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Candidates spoke to Capital Daily about their priorities, from transportation to climate—and we asked them all for their housing solutions
For the 2021 election, we'll be speaking with every candidate in every riding in the CRD. For each riding, we'll ask the candidates to outline their local priorities, and then we'll focus on a single issue for that riding. In Victoria, we've chosen housing as a pressing issue to ask each candidate about.
Unless otherwise specified, all interviews are conducted live, not via email.
The Victoria riding includes UVic, Oak Bay, and parts of Saanich aside from its namesake municipality, totalling around 120,000 residents. According to 2016 Census data, the Victoria electoral district’s median income is lower than that of the rest of the CRD districts—and the second lowest in the province—at $58,000. Its median age of 45 is a few years above Canada as a whole. Roughly three times as many people live in apartments, townhouses, or other attached housing in Victoria as live in detached homes, and just over half (53%) of residents are renters.
Over the past year Victoria, especially, has suffered from the pandemic, with many of the businesses that make up its thriving downtown shuttered, two tourist seasons largely cancelled, and university classes relegated to remote and online only. Throughout the pandemic, 24/7 camping in parks as well as other effects of the housing crisis dominated discourse in the city. Opioid-related deaths spiked. The region suffered two climate-influenced heatwaves. Now Victoria residents are grappling with vaccine and mask mandates, a worsening housing crisis, and a just-announced reopening of the marine border with the US.
We asked each candidate to outline their priorities on the local level, and to address a single issue for each riding. In Victoria, that issue was housing.
Incumbent Laurel Collins is a new MP, having been elected to the position shortly after being elected to Victoria city council in the 2018 municipal election. Prior to the municipal election, Collins worked with non-profits like Women In Need, the Stop C-51 campaign, and the Victoria Multi-Cultural Society. She has also taught sociology at UVic. Collins sits as the NDP’s critic for climate change and environment.
Climate change: “Canadians want their government to be fighting the climate crisis like they actually want to win,” Collins says. “We are in the fight for a livable future and seeing the government who says the right thing and then refuses to take the actual action that is necessary is infuriating, and I think terrifying for a lot of people.” Collins wants to cancel the Trans Mountain pipeline expansion—a pipeline the government now owns—and remove subsidies from fossil fuels.
Health care: “I have spoken to so many people in our community who cannot afford their prescription medication, their essential medication. I've talked to people who have thousands and thousands of dollars of dental work that is needed, and they are missing work because of the pain, but they can't afford to get the surgery done,” she says. Collins and the NDP want to see dental and mental health care brought under the umbrella of universal health care: “If you have serious dental work that's needed—essential dental work—for some reason, only the people who can afford it can access that care. That is not a truly universal health-care system.”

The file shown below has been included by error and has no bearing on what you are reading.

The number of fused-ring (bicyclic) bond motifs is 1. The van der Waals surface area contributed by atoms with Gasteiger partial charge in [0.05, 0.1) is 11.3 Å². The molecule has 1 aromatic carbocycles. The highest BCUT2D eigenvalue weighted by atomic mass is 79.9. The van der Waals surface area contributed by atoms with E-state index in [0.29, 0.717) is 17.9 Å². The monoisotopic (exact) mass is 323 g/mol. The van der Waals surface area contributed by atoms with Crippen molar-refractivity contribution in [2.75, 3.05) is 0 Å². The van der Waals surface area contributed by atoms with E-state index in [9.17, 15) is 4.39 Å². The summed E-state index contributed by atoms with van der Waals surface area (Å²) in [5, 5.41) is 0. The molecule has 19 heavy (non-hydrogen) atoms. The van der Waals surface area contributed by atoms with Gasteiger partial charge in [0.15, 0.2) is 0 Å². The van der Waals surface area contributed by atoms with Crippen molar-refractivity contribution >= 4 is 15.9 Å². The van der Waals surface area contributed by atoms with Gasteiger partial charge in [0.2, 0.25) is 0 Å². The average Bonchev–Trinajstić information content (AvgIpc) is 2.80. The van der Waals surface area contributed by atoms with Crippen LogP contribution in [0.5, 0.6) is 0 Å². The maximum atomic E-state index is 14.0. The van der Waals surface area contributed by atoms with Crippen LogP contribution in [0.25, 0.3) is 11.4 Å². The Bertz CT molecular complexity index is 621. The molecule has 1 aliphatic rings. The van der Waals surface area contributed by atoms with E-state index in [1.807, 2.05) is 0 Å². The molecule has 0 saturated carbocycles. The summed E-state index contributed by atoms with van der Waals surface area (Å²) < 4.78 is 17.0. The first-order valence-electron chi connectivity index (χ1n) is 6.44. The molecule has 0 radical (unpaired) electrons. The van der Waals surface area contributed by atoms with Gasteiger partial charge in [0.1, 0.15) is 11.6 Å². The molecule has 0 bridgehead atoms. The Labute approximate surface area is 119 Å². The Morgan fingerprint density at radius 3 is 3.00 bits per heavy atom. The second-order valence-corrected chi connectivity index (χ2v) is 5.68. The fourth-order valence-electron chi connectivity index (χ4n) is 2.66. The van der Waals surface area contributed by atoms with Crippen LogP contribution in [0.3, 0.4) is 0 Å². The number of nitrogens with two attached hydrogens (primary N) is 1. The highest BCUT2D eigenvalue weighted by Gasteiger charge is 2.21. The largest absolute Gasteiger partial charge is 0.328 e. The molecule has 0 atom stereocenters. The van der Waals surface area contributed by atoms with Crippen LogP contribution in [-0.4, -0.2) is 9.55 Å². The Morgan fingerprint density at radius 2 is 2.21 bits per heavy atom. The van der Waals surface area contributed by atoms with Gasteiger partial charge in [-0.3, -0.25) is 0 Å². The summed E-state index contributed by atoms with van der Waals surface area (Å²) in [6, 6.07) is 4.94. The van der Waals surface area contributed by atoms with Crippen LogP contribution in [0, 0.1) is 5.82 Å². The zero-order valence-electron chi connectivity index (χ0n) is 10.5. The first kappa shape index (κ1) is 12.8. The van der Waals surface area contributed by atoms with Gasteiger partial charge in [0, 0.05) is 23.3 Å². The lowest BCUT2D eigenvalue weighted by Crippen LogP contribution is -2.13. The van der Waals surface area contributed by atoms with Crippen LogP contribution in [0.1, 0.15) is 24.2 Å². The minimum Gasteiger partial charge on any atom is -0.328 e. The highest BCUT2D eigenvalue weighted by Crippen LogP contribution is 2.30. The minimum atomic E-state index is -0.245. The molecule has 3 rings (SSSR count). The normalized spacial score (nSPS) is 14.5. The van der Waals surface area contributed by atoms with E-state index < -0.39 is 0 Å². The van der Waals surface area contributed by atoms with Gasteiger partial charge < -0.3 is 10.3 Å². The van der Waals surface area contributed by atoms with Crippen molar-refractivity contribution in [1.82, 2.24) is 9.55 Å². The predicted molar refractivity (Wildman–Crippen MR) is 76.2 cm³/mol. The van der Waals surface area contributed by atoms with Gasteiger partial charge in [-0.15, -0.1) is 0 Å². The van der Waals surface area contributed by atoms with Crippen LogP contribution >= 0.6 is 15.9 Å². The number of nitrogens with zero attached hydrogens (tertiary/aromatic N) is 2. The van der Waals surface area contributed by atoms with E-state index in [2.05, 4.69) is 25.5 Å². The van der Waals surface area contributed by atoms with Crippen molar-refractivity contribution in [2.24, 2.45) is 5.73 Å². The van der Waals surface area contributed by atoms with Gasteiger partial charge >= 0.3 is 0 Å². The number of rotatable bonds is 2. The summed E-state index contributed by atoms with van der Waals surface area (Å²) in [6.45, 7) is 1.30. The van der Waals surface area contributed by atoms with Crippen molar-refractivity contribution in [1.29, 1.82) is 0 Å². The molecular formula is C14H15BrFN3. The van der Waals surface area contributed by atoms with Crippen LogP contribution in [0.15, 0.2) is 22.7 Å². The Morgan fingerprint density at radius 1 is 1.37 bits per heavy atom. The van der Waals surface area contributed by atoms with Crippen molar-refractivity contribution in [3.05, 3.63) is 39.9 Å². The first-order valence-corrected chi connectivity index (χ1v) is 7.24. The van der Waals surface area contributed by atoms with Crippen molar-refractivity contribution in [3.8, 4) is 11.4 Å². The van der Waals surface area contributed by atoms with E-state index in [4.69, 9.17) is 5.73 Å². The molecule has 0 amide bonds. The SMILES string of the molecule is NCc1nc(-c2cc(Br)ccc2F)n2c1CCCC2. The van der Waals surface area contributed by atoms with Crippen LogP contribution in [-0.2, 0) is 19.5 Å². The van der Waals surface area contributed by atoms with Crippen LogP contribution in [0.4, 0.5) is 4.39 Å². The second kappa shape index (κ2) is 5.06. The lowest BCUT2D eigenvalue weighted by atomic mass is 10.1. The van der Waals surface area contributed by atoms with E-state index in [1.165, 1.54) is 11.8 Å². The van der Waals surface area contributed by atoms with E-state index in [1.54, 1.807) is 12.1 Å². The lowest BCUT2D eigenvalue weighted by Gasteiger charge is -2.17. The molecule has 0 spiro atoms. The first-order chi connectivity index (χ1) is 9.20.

Indigenous rights and reconciliation: “One very simple thing [the federal government] could do right now to show their commitment to reconciliation, to show us that it's more than just a thought, is to stop fighting Indigenous kids in court,” Collins says. She is also calling for an Indigenous housing strategy, for both on-reserve and urban Indigenous peoples.
Collins points to a broad spectrum of ways in which the housing crisis is manifesting in Victoria, from outright homelessness, to housing precarity and hidden homelessness, to the inability of working people to enter the housing market. “It is unacceptable that we, in a country as wealthy as ours, are not providing the housing and the supports needed for people who do not have a place to call home,” she says.
The first solution she raises is to simply build more federal government-led housing: “In the 70s and 80s, we had a federal government who built housing, who built co-operative housing, social housing, non-profit housing. We could have a federal government, once again, committed to building energy-efficient, green houses.”
The NDP has committed to building 500,000 new units of affordable housing and bringing in a 20% foreign buyers’ tax, in addition to the provincial speculation tax.
“We have people in our community who want to live in the neighbourhood they grew up in or want to live in the community they grew up in,” Collins says. “We're being forced out. We need to actually put an end to the speculation fuelling high housing prices.”
Nikki Macdonald is returning for her second run at the national seat, having placed third in 2019, after the NDP’s Laurel Collins and Racelle Kooy for the Greens. “I came out of that having doubled the Liberal vote in Victoria,” she says. In the interim, Macdonald has been working at UVic as an adjunct professor in the School of Public Administration, drawing on her previous career in government and consulting to government departments and NGOs.
Macdonald sits on a number of local boards, including the Mount Work Coalition, the Art Gallery of Greater Victoria, and the Artisanal Gold Council.
Climate: Macdonald brings up climate change immediately as her focus. “We are an island-based community,” she says. “In terms of oceans alone, [climate scientists predict] we’re going to see rising of the sea level, acidification, worsening storms.” The Liberals’ climate platform includes the revenue-neutral carbon tax, which will rise to $170 per tonne by 2030, hiring 1,000 new firefighters to combat wildfires, investing in low-carbon technologies, and transitioning to electric vehicles by 2035.
Recovery and resilience: Macdonald, having sat on the South Island Prosperity Partnership’s recovery task force, touts the effectiveness of the federal government’s wage subsidy. “The wage subsidy kept them alive,” she says. “Unemployment is dropping, and in fact many of the businesses I’ve talked to are looking for people.”
Overdose crisis: Throughout the pandemic, more people died from drug poisoning in Victoria than from COVID-19. “That got overshadowed by the pandemic,” she says. “The temporary housing that BC has put in place is okay, but it’s not a solution.” She did not commit to safe supply as an alternative, but said she is closely watching a pilot project funded by the federal government that provides safe prescription opioids in Cowichan Valley.